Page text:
Catherine, as the heroine, is given the most fully fleshed out character. One of the lasting appeals of Austen’s work, I believe, is the way she captured the core of people, traits that carry on throughout the ages, regardless of many cultural or societal changes. Catherine, for instance, reads as a very believable seventeen year old girl. She’s a good person, but is prone to flights of dramatics, wishing to make her life more like the ones she reads about, seeing intrigue and mystery where there is none. She is also easily attracted to those she perceives as having more confidence than herself, like Isabella. And while never lead completely astray from the solid foundation of principles that make up her person, we see her fall under the sway of a “popular girl” who is going about life in a very different way than Catherine even understands.

As Kate mentioned, the most unique aspect of this book is the fact that it is a straight satire of the popular Gothic novels of the time. Every character choice and plot point holds in direct contrast to the dramatic events taking place in those books. Tilney is simply a good person (a very good person, given how gently he handles Catherine after she lets her imagination take her a bit too far at one point), with not flights of brooding or penchant to unnecessary dueling. Northanger Abbey itself is simply a home, most notable for being cozy and done up to the latest styles. Catherine’s family are all alive, most notably her mother, a character that even in Austen’s time was often killed off early in the story (Disney and many other YA stories still lean heavily on this trope). There are also several lines where Austen directly references other books and statements from authors that, for the curious reader, are fun rabbit holes to go down on one’s own time.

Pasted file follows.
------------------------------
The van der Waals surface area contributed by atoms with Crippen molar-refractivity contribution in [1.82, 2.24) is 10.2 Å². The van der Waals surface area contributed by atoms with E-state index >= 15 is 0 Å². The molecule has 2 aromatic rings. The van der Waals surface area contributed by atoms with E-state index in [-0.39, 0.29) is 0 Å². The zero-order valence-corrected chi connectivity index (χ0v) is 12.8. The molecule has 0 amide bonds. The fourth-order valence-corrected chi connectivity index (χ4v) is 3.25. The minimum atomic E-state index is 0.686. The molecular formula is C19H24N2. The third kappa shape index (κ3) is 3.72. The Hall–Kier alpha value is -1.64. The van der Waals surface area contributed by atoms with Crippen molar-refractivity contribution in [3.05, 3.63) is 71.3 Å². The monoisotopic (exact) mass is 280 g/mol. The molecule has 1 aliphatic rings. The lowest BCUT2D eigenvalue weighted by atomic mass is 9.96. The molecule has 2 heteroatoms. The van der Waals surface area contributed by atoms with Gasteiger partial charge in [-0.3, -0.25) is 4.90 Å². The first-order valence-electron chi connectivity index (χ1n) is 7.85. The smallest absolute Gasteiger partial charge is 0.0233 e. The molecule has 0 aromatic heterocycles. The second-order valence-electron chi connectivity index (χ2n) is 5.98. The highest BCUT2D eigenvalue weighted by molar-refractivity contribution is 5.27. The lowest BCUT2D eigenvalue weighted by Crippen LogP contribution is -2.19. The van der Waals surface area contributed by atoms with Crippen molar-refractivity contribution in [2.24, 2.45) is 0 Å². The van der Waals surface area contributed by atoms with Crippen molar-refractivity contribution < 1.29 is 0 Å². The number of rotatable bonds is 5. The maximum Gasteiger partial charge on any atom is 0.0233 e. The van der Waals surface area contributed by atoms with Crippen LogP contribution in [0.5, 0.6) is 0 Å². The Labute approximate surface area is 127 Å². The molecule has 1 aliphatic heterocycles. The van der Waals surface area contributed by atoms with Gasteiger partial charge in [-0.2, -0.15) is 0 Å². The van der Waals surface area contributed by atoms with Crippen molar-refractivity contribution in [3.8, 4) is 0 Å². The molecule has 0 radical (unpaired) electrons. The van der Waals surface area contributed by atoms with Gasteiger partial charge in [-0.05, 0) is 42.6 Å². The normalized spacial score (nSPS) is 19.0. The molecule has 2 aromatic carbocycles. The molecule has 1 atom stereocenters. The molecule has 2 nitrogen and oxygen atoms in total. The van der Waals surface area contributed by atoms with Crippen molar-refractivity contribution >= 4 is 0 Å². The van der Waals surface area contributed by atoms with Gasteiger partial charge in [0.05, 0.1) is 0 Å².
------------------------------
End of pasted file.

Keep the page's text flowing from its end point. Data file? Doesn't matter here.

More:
I very much enjoyed re-reading this book. The piercing take-downs of the tropes often found in Gothic fiction are on point, the story itself is sweet, and Tilney and Catherine are heroes you can’t help but root for. While the story and character portrayals are a bit more simplistic than what we see in Austen’s later work, you can clearly see the foundation that is being built in this first work.

Kate’s Rating 7: I liked the protagonist and the fun satire of Gothic novels, but the writing of the time period has never been my cup of tea.

Serena’s Rating 8: The most straight-forward of Austen’s books, this is a fun read though not as fully engaging as her other novels.

Book Club Questions

  1. This book pokes fun at common themes found in Gothic novels. Have you read any Gothic novels yourself and which of these satirical jabs did you appreciate the most?
  2. This is Austen’s first novel. If you have read her other stories, in what ways do you see her writing and characterization change between this story and her others?
  3. There is a careful balance struck between poking fun at Gothic novels but also defending novel-reading as a whole. How well do you think this balance was portrayed and what do you think Austen was ultimately trying to say?
  4. The romance between Henry and Catherine is very different from the ones in Gothic novels and even Austen’s own other works, especially with the admission later in the book that Henry’s initial interest was largely struck purely based on Catherine’s own obvious admiration. What do you think of the romance between these two? How does Henry compare to Austen’s other heroes?